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Friday, May 28, 1999 Published at 14:32 GMT 15:32 UK


World: Europe

Turkish justice in the spotlight

Ocalan: Stirs strong passions among Kurds

By Middle East and Islamic affairs analyst Roger Hardy

The Ocalan File
The trial of Abdullah Ocalan will attract intense international scrutiny. Turkey regards the group he leads, the PKK, as a terrorist organisation which has threatened the unity and security of the Turkish state. So what sort of justice can Mr Ocalan expect?

He faces a possible death sentence, even though Turkey has not carried out the death penalty since 1984.


Tom Spencer, MEP: "Turks will want to act properly"
The arrest of Mr Ocalan sparked off diametrically opposite reactions among Turkey's Turks and Kurds. The trial will increase the danger of further polarisation.

Many Turkish nationalists see him as a bloodthirsty murderer. They are overjoyed at his capture and are likely to demand his execution.


[ image: Ocalan: A hero to many Kurds]
Ocalan: A hero to many Kurds
But among Turkey's 12m Kurds, about 20% of the population, many regard "Apo", as Mr Ocalan is known, as a hero. There could be a serious backlash if the death sentence were carried out.

Turkey's European allies have long urged it to find a political, rather than a military, solution to the Kurdish conflict, which has claimed almost 30,000 lives since the PKK began its armed struggle in the mid-1980s.

But over recent months, the Turkish authorities have been convinced they had the PKK on the run. Now, with the capture of its leader, they appear to be in no mood to make concessions to Kurdish nationalism.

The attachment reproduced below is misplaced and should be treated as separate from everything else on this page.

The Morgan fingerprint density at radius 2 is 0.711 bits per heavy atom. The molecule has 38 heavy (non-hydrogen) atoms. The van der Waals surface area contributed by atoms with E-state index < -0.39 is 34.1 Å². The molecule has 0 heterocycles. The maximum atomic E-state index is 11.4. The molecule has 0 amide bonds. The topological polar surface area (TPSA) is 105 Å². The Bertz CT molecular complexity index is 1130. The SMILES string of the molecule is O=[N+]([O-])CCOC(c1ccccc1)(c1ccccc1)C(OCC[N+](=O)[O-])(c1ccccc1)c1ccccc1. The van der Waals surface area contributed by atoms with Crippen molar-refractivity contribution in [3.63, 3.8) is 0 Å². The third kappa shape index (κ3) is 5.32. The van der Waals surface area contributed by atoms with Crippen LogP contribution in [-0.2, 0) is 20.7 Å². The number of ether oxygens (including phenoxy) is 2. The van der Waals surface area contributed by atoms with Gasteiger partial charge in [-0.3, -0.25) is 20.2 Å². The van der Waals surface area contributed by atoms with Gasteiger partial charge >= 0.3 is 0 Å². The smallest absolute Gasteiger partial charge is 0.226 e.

On the contrary, in the current triumphalist mood, the chances of a political solution have become even more remote.

In keeping with this mood, the authorities will seek to extract the maximum political benefit from Mr Ocalan's trial.

They will hope that he will make confessions which will discredit his organisation. This is already leading his supporters, together with human rights groups, to warn against the danger that he will be tortured.

Turkish officials dismiss such fears out of hand. They insist Turkish justice will be both fair and transparent.

Even so, one or two of them have already admitted privately that the capture of Mr Ocalan is a mixed blessing for Turkey.

Turkey could face heightened security problems both at home and abroad as a result of protests by Kurds. And the trial and sentencing of the PKK leader will throw an unwelcome spotlight on the Turkish judicial system and the country's human rights record.





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